Practically everyone today is well-informed in regards to the Zika epidemic that had originated from Africa. When the Zika virus finally spread to America, it has left more than 2,000 infants with brain damage. However, there is a virus that is far more dangerous than Zika, especially to pregnant women and their infants. Cytomegalovirus, or CMV, is the most common viral infection that is present in birth and the leading non-genetic cause of deafness in children. Annually 20,000-40,000 infants are born with CMV, with at least 20% of the infants developing permanent disabilities such as deafness, microcephaly, deficits and abnormalities in intellect and vision. However for such a dangerous disease, why is there no known vaccine for it?
According to Dr. Mark R. Schleiss, the director of pediatric infectious diseases at the University of Minnesota Medical School, "Everyone and their brother knows about Zika, but it's very rare in the U.S." In fact, only 900 pregnant women in the US have contracted the Zika virus in comparison to CMV. He argues that CMV is just as dangerous as Zika and a vaccine should have been made a long ago. However, there isn't one due to the lack of public awareness about CMV. Less than half of gynecologists tell pregnant patients how to avoid CMV, yet in contrast, doctors have advised every precaution available for the Zika virus.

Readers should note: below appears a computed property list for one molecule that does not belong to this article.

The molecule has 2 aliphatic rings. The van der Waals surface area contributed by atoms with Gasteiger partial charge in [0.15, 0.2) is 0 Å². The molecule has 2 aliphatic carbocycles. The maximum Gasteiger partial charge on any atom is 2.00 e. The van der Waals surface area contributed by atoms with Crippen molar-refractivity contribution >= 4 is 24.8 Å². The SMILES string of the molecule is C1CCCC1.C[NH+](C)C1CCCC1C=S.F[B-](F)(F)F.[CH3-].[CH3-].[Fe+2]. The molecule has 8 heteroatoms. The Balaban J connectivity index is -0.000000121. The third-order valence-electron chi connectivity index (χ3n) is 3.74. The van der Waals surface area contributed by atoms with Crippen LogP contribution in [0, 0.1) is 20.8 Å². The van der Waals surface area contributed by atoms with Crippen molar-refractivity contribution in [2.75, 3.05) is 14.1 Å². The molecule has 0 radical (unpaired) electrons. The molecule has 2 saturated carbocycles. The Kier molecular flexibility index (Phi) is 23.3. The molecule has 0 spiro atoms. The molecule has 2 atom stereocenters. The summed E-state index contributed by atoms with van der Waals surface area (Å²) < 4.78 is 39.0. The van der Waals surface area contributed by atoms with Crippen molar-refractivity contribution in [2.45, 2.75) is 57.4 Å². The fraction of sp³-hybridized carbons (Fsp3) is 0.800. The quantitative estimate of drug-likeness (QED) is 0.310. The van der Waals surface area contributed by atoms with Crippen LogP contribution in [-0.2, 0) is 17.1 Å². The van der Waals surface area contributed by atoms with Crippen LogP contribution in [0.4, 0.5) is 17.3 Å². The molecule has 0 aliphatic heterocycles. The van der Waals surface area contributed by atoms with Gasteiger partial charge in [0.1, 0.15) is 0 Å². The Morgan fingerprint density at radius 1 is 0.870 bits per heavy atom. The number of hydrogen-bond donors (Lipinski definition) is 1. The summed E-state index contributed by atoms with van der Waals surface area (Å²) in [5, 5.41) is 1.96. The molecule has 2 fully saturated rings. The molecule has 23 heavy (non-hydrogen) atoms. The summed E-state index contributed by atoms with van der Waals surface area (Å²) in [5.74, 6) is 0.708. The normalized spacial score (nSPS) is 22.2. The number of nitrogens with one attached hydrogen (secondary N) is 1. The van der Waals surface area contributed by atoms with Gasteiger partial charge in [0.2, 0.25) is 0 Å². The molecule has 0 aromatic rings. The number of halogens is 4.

CMV is a member of the herpes family and is often transmitted by contact with saliva and urine, often between children and adult. According to the statistics for CMV, nearly 1 in 3 children are infected by age 5 and more than 50% of adults by age 40. Like Zika, it can remain in the body permanently and can cause mild flu-like symptoms but can be detrimental to pregnant women.
Luckily, it has been discovered that antiviral drugs can reduce the effects of CMV symptoms upon being detected early on. However, there is still no known cure for CMV. Experts however are pushing for routine screening of newborns for CMV and developing guidelines to advise pregnant woman in preventing CMV. Despite being lesser known than Zika, CMV still should not be taken lightly and more public awareness should be made in hopes of developing a vaccine for such a lethal viral infection in pregnant women and newborns.